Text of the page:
There’s a new type of history, according to The New York Times.
It’s called “counterfactualism.”
“What if?” is another way of saying the same thing.
The Times cited an incident involving Annie Oakley, the Wild West sharpshooter, and Kaiser Wilhelm II as an example of counterfactual history. Oakley had been out drinking the night before her 1889 show in Berlin. Annie’s signature trick shot was blasting a cigarette from the lips of an audience volunteer.
According to the Times, the German audience “gasped” in astonishment when young Kaiser Wilhelm bounded onto the stage and offered himself up as the hung-over “Little Miss Deadeye’s” shooting dummy.
“A puff of ashes flew into the air. The Kaiser, who had assumed the throne only a few months earlier, was unscathed. But what if her bullet had been off the mark?
“Would [Wilhelm’s] successor have pursued the policies that led to World War I?” the Times rhapsodized.
This type of game-playing, it was reported, has become something of a rage among historians, who seem increasingly bored with reality — where the ending of any episode never varies no matter how hard you dig into the past. What follows is my own descent into the murky world of counterfactualism.
No Mainer has become president of the United States. But three came close. James G. Blaine lost the 1884 presidential election to Grover Cleveland by 62,683 votes out of nearly 10 million cast. Hannibal Hamlin, who was Abraham Lincoln’s first-term vice president, would have assumed the presidency upon Lincoln’s assassination in 1865 had he not been taken off the Republican Party’s 1864 national ticket and been replaced by Southerner Andrew Johnson as a gesture of reconciliation to the defeated Confederacy.
The remainder of this column deals with counterfactual assumptions as to how a successful, two-term presidency by Edmund S. Muskie in the years 1972-1980 would have changed America and the state of Maine. My conspirator in this fanciful exercise was Leon Billings, a Maryland legislator who served as Muskie’s Senate and U.S. State Department chief of staff.
First of all, there would have been no Watergate scandal. That covert operation grew out of concern in the Nixon White House that Ted Kennedy or Ed Muskie would reunite the FDR Democratic coalition and turn “Tricky Dick” into a one-term president.
“Muskie ran his campaign based on Marquess of Queensberry rules. They were into dirty tricks and political sabotage,” said Billings. The White House plumbers helped re-elect Nixon, but were his ultimate unraveling.
“You can pretty much trace the decline among Americans in their respect for governance to Watergate. If a president of Muskie’s ethical stature, who truly believed in bipartisanship and integrity in government, had served two terms during that period we might have delayed the current levels of public cynicism for a decade or more,” said Billings.
Billings thinks Muskie, who saw firsthand during his 1968 vice-presidential candidacy with Hubert Humphrey how Vietnam had divided the country, would have “come to an earlier closure on the war” than Nixon. The former aide doubts Muskie would have made Jimmy Carter’s miscalculation of bringing the shah of Iran to the United States for medical treatment, an incident that led to the hostage crisis and an oil embargo.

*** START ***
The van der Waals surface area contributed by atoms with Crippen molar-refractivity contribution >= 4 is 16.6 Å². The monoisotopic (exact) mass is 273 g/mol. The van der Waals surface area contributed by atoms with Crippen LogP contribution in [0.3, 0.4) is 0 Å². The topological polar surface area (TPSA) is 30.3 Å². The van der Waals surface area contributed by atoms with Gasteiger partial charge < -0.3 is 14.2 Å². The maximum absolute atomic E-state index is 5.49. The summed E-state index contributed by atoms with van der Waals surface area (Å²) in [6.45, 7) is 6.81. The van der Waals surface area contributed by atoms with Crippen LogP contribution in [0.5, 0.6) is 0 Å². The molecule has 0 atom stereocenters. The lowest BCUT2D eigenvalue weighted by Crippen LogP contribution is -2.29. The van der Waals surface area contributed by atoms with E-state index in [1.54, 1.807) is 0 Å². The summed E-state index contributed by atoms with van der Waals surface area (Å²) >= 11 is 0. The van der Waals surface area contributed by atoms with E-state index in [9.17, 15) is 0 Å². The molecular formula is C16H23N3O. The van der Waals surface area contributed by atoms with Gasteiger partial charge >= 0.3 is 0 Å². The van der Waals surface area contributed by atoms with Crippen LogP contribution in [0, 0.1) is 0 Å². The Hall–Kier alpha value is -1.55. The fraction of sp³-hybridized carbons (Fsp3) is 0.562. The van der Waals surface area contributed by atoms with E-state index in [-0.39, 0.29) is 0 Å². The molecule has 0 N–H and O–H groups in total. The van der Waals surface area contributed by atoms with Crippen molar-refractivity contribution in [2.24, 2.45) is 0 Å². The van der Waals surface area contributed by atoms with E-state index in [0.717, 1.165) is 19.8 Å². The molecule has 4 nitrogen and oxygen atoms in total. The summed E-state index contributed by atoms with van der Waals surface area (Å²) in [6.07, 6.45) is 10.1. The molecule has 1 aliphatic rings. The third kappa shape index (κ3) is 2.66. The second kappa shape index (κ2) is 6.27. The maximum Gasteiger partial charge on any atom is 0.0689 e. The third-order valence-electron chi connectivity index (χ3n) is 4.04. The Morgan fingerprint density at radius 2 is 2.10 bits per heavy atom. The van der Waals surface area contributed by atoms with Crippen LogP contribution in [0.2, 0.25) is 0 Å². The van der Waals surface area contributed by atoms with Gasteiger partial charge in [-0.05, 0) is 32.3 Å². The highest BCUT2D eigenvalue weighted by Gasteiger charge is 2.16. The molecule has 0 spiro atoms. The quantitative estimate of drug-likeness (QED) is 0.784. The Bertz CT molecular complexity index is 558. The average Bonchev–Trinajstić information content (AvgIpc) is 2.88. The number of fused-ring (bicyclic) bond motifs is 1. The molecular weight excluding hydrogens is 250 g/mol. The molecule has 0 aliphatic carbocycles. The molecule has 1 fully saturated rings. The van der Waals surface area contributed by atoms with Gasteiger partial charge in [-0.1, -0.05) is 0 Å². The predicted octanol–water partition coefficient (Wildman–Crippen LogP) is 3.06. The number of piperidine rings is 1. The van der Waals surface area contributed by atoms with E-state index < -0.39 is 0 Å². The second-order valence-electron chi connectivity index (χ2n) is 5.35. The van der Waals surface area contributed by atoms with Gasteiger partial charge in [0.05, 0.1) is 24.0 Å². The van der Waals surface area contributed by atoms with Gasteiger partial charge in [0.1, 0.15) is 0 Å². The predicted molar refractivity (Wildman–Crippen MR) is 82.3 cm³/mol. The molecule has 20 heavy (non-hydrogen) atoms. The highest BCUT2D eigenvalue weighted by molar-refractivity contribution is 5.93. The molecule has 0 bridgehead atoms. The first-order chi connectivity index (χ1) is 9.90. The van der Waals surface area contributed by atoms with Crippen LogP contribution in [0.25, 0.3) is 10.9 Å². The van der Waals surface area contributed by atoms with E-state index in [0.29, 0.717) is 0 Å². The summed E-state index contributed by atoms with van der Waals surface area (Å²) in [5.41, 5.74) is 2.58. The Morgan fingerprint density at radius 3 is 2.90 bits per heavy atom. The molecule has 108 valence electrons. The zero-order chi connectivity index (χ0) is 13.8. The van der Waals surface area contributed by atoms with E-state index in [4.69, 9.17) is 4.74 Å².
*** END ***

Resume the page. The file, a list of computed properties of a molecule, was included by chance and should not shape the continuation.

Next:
“We’re talking about a guy who had by this time compiled a 30-year career in high political office. He had a substantial view of world and American history, and was the epitomy of caution,” said Billings.
One important issue Muskie advanced even while losing was environmental protection. Confronted with the possibility of Muskie as the 1972 Democratic nominee, Nixon established the Environmental Protection Agency. With Muskie out of the picture, Billings pointed out, Nixon vetoed the Clean Water Act, the first significant environmental bill to come out of Congress, which coincidentally was written by Muskie.
Would Muskie have gone to China? Billings concedes Nixon was “uniquely positioned” to make that bold move. The U.S. Supreme Court would have a decidedly different philosophical tilt today had Muskie been the one nominating judges, Billings noted.
A successful Muskie presidency would have changed the national Democratic Party. Muskie signaled that intention in a groundbreaking speech to New York’s Liberal Party in 1970. In that address, the Maine senator scolded liberals for believing that federal appropriations were the solution for all the country’s social and economic problems. As the Senate’s first Budget Committee chairman, Muskie argued for a balanced federal budget back when most Democrats were scornful of the idea.
Billings said a successful Muskie presidency would have left a big imprint on the state. Muskie saw himself as a national senator, so it’s not probable he would have spent his political capital channeling federal pork to Maine as Lyndon Johnson did for Texas during the previous decade, the aide said. There probably would have been no nuclear aircraft carrier contracts for BIW.
“But there would be a pride in the politics of a Muskie presidency that still would be echoing throughout Maine,” Billings said.
And perhaps, a completely different political landscape.
A 1970s presidency would have drawn a generation of Maine Democrats to Muskie’s “Camelot North” White House scene. Rather than running for governor and losing in 1972, George Mitchell more likely would have begun his national career a decade earlier in the Muskie Cabinet, thereby positioning himself for his own White House bid in the 1980s or early 1990s.
We might be talking, I think, about Jim Longley Sr., Bill Cohen, Olympia Snowe and Angus King as significant Democratic political figures had history been a little kinder to Big Ed.
Such are the rules of counterfactualism. — WASHINGTON John Day’s e-mail address is email@example.com